Gregory of Nazianzen

Summary

Born
AD 329
Died
January 25, AD 390
Related topics
Gregory,--of Nazianzus, Saint, Early works, History, Christian saints, Christian poetry, Greek,
Importance
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Biography

Gregory of Nyssa (ca 334-9 MAR 395), Bishop and author

Gregory of Nyssa, his brother Basil the Great (14 June), and Basil's best friend Gregory of Nazianzus (9 May), are known collectively as the Cappadocian Fathers. They were a major force in the triumph of the Athanasian position at the Council of Constantinople in 381. Gregory of Nyssa tends to be overshadowed by the other two.

Gregory of Nyssa was born in Caesarea, the capital of Cappadocia (central Turkey) in about 334, the younger brother of Basil the Great and of Macrina (19 July), and of several other distinguished persons. As a youth, he was at best a lukewarm Christian. However, when he was twenty, some of the relics of the Forty Martyrs of Sebaste (10 March) were transferred to a chapel near his home, and their presence made a deep impression on him, confronting him with the fact that to acknowledge God at all is to acknowledge His right to demand a total commitment. Gregory became an active and fervent Christian. He considered the priesthood, decided it was not for him, became a professional orator like his father, married, and settled down to the life of a Christian layman. However, his brother Basil and his friend Gregory of Nazianzus persuaded him to reconsider, and he became a priest in about 362. (This did not affect his marriage.)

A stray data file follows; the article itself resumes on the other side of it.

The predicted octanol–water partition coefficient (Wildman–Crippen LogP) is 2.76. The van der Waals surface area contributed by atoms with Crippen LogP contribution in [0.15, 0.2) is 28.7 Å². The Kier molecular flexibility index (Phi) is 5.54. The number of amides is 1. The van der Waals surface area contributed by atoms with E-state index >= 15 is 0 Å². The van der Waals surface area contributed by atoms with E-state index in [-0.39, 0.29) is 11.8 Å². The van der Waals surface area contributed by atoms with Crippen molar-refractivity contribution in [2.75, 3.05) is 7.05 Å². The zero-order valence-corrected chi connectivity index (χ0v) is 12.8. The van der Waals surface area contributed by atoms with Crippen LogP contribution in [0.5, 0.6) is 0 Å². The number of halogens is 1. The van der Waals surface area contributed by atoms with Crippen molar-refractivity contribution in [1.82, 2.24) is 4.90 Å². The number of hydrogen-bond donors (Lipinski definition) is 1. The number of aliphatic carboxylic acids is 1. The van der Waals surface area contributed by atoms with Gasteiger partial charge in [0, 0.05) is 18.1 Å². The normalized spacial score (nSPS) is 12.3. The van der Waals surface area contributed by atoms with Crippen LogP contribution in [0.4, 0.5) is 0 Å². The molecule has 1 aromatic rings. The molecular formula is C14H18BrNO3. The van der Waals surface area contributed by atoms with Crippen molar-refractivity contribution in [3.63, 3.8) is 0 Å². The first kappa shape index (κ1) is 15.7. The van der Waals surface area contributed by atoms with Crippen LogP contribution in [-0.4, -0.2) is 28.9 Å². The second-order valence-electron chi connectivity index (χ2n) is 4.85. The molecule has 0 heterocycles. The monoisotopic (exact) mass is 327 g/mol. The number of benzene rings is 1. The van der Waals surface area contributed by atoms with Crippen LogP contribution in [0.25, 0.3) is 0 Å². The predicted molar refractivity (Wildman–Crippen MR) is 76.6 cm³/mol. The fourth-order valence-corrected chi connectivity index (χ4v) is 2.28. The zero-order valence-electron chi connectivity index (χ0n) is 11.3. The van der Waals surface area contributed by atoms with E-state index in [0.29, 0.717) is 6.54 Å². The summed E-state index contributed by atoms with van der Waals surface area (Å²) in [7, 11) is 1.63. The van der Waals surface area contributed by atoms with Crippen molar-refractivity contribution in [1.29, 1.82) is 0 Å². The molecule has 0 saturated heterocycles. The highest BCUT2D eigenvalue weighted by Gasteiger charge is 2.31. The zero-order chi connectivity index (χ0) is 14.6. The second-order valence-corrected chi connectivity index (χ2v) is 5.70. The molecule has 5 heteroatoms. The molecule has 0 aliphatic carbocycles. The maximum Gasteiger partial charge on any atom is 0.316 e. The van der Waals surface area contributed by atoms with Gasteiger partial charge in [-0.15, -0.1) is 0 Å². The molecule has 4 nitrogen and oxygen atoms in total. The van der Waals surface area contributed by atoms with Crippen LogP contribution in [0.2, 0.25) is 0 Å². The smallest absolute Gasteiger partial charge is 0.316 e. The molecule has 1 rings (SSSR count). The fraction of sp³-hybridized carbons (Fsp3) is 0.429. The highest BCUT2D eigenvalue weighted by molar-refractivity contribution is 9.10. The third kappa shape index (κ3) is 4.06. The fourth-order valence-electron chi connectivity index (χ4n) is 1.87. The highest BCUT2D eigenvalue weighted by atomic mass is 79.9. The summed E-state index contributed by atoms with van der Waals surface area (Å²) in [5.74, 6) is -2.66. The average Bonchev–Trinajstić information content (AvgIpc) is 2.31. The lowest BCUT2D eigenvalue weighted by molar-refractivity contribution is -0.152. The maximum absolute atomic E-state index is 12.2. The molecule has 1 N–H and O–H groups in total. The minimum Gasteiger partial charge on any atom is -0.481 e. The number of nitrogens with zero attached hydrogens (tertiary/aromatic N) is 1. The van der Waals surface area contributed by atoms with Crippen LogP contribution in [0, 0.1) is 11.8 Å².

His brother Basil, who had become archbishop of Caesarea in 370, was engaged in a struggle with the Arian Emperor Valens, who was trying to stamp out belief in the deity of Christ. Basil desperately needed the votes and support of Athanasian bishops, and he maneuvered his friend Gregory into the bishopric of Sasima, and (in about 371) his brother Gregory into the bishopric of Nyssa, a small town about ten miles from Caesarea. Neither one wanted to be a bishop, neither was suited to be a bishop, and both were furious with Basil.) Gregory did not get along well with his flock, was falsely accused of embezzling church funds, fled the scene in about 376, and did not return until after the death of Valens about two years later.

In 379, Basil died, having lived to see the death of Valens and the end of the persecution. Shortly thereafter, Macrina died. Gregory was with her in the last few days of her life. Afterwards, he took to writing sermons and treatises on theology and philosophy. His philosophy was a form of Christian Platonism. In his approach to the Scriptures, he was heavily influenced by Origen, and his writings on the Trinity and the Incarnation build on and develop insights found in germ in the writings of his brother Basil. But he is chiefly remembered as a writer on the spiritual life, on the contemplation of God, not only in private prayer and meditation, but in corporate worship and in the sacramental life of the Church.

His treatise On the Making of Man deals with God as Creator, and with the world as a good thing, as something that God takes delight in, and that ought to delight us. His Great Catechism is esteemed as a work of systematic theology. His Commentary on the Song of Songs is a work of contemplative, devotional, mystical theology. George Griffin -unable to find anything.

Influence of Gregory of Nazianzen

Works published by Gregory of Nazianzen

Works published about Gregory of Nazianzen

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